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Dull Ache In Your Butt Might Be Piriformis Syndrome

By Mark Dilworth
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Have you had a dull ache in your butt for some time? There could be a reason. You may have piriformis syndrome. The piriformis muscle lies deep in the gluteus maximus. It is often a neglected stretching area in your body. Piriformis syndrome is a condition in which this tight muscle irritates the sciatic nerve causing pain (or a dull ache) in the buttocks and referring pain along the sciatic nerve.

This pain goes down the back of the thigh and/or into the lower back. Deep pain is often made worse by sitting, climbing or squatting.

Piriformis syndrome is often found in runners or athletes in sports that require running, change of direction and weight-bearing activities. Exercising on hard or uneven surfaces also cause problems.

Biomechanical problems such as poor running mechanics, tight muscles in the lower back, hips and buttocks and running with the toes pointed out also cause piriformis problems.

The glutes don't fire properly when the hip flexors (psoas, iliacus, tensor fascia latae, etc.) are overactive or tight. This can happen due to poor flexibility or prolonged sitting. When the hip flexors don't work properly, its antagonist (mainly the gluteus maximus) becomes weak.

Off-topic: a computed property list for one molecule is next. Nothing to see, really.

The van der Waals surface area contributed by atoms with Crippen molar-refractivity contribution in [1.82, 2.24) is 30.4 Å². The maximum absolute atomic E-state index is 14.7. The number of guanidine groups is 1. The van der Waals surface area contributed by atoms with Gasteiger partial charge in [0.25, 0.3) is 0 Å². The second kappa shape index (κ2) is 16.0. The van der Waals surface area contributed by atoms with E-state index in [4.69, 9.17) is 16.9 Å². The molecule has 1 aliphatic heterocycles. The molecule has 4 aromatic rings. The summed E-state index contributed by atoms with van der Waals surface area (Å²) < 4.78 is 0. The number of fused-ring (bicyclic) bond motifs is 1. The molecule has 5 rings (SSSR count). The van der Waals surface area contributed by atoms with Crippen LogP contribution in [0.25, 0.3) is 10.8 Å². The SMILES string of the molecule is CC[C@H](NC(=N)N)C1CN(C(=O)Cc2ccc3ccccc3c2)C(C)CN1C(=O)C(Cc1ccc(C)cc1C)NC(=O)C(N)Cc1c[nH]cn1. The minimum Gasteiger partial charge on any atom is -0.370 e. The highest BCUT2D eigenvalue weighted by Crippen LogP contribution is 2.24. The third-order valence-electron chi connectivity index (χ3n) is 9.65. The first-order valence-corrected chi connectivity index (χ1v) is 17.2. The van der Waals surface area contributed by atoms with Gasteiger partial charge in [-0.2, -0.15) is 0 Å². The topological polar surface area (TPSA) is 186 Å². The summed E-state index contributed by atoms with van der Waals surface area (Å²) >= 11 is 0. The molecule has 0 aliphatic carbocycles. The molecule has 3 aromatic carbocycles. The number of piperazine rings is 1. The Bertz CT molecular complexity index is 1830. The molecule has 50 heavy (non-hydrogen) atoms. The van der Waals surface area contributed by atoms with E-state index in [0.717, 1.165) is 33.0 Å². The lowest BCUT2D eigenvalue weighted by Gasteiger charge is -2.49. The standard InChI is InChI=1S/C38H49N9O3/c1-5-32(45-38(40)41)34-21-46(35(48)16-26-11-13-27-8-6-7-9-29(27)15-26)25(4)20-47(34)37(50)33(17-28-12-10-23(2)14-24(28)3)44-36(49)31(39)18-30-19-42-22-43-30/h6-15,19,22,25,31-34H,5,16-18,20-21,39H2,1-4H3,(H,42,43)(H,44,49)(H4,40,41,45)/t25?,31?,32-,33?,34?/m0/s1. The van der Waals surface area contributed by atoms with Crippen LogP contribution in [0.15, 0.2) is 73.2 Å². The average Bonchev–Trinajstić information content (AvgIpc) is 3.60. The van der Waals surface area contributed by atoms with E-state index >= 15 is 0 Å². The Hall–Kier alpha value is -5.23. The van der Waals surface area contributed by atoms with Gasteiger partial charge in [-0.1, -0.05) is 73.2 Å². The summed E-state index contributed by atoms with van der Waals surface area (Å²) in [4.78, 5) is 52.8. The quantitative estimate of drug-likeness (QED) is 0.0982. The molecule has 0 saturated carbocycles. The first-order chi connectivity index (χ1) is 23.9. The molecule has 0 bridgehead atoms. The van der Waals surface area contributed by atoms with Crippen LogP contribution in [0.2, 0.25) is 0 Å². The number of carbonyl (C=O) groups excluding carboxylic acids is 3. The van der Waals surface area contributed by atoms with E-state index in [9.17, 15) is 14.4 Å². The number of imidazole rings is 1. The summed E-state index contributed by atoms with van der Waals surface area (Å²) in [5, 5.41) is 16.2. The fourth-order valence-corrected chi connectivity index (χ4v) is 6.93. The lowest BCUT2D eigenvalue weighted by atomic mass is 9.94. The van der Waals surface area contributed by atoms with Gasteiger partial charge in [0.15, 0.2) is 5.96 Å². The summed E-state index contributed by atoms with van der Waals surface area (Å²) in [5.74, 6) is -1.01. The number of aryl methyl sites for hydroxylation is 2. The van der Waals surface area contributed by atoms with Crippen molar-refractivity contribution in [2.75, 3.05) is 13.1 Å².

This is known as reciprocal inhibition (when muscles on one side of a joint become tight or overactive, it shuts down the muscles on the other side of the joint). When a prime mover (such as the gluteus maximus) becomes weak, other muscles (synergists) take over the function that the prime mover should be doing.

In this case, the synergists would be the hamstrings. Some injuries that occur because of inactive glutes are piriformis syndrome, knee ACL tears and low back injuries.

Treatment of piriformis syndrome is treated like any other soft tissue injury:

1. begin with the R.I.C.E.R. principle the first 24-72 hours (Rest, Ice, Compression, Elevation, Referral to Doctor)

2. rest and recovery

3. strengthen and condition the muscles of the hips, buttocks and lower back

And, of course, a proper warm-up and stretching routine is always critical.

Stretch the piriformis muscle this way:

1. Lie back and cross legs with the involved leg on top

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We value and respect our HERWriters' experiences, but everyone is different. Many of our writers are speaking from personal experience, and what's worked for them may not work for you. Their articles are not a substitute for medical advice, although we hope you can gain knowledge from their insight.



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